Thursday, November 5, 2020

Global Water Futures announces new projects to advance water security across Canada

Global Water Futures logo

After four years of transformative research, the Global Water Futures (GWF) program—the world’s largest university-led freshwater research program — is launching the second phase of its seven-year mission with 12 new critically important water security projects. Five of those projects are led by University of Waterloo researchers.

Thursday, November 5, 2020

Water economy under a changing climate in the Saskatchewan River Basin

Brouwer and Leila Eamen

PhD student studies how a changing climate and mitigative policies can impact the water economy in the Saskatchewan River Basin.

A changing climate, societal pressures, and increasing water consumption, all challenge water security around the globe and threaten water-dependent economies. While Canada is considered water-rich worldwide, this perceived water abundance is more a myth than a reality. No region in Canada exemplifies future threats to water security more than the semi-arid prairies in Western Canada – home to 80% of Canada’s agriculture.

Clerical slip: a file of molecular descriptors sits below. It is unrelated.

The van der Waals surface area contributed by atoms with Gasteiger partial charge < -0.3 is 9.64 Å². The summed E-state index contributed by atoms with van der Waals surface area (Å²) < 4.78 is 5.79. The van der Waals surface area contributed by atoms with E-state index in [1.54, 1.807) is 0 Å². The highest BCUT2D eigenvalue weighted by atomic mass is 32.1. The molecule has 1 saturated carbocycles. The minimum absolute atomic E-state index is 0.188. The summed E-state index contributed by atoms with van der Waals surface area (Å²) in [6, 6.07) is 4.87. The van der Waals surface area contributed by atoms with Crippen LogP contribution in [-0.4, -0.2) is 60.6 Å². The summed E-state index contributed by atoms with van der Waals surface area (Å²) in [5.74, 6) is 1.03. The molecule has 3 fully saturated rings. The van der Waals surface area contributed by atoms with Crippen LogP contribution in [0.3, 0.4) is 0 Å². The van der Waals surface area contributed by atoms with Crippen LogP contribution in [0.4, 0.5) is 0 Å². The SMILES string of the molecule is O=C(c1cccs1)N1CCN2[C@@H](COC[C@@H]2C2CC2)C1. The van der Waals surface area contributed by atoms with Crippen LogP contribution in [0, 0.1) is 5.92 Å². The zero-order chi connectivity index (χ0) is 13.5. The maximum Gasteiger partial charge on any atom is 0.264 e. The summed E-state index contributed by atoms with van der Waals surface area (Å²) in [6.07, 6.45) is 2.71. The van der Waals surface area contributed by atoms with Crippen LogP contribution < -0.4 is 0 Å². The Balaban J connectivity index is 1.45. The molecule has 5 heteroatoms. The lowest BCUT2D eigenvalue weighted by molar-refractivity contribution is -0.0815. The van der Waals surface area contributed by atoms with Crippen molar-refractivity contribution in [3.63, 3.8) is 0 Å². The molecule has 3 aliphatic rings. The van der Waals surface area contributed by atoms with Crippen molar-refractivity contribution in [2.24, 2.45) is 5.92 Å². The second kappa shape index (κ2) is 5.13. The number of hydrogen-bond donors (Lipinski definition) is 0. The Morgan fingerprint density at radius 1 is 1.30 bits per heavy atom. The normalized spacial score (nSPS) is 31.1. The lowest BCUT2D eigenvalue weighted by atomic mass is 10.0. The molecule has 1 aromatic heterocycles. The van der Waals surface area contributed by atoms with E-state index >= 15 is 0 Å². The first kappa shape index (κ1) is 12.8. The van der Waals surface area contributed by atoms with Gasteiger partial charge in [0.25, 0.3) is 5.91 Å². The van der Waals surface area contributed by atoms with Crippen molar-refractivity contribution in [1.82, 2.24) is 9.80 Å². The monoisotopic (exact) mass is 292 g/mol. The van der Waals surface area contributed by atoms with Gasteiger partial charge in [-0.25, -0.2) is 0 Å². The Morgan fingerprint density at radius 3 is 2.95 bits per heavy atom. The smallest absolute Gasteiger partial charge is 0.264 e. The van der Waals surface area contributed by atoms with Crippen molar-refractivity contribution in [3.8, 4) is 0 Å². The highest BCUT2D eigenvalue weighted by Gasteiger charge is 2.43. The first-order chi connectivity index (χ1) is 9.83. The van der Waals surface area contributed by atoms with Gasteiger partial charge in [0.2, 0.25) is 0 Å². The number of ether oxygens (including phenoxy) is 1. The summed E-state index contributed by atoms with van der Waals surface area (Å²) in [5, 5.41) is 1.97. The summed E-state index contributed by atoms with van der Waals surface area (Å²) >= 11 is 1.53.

Friday, October 16, 2020

New model assesses the economic damage of climate change on the Great Lakes

Great Lakes

Researchers have developed a new integrated model to evaluate the economic impacts of climate change on the Canadian Great Lakes Basin.

The Great Lakes are the largest freshwater system in the world. But factors like climate change, urbanization, and a growing population are increasing pressure on these valuable resources and may limit their availability for future generations. 

Scientists at the University of Waterloo’s Water Institute developed the new hydro-economic model to make the often unknown and invisible value of water more explicit.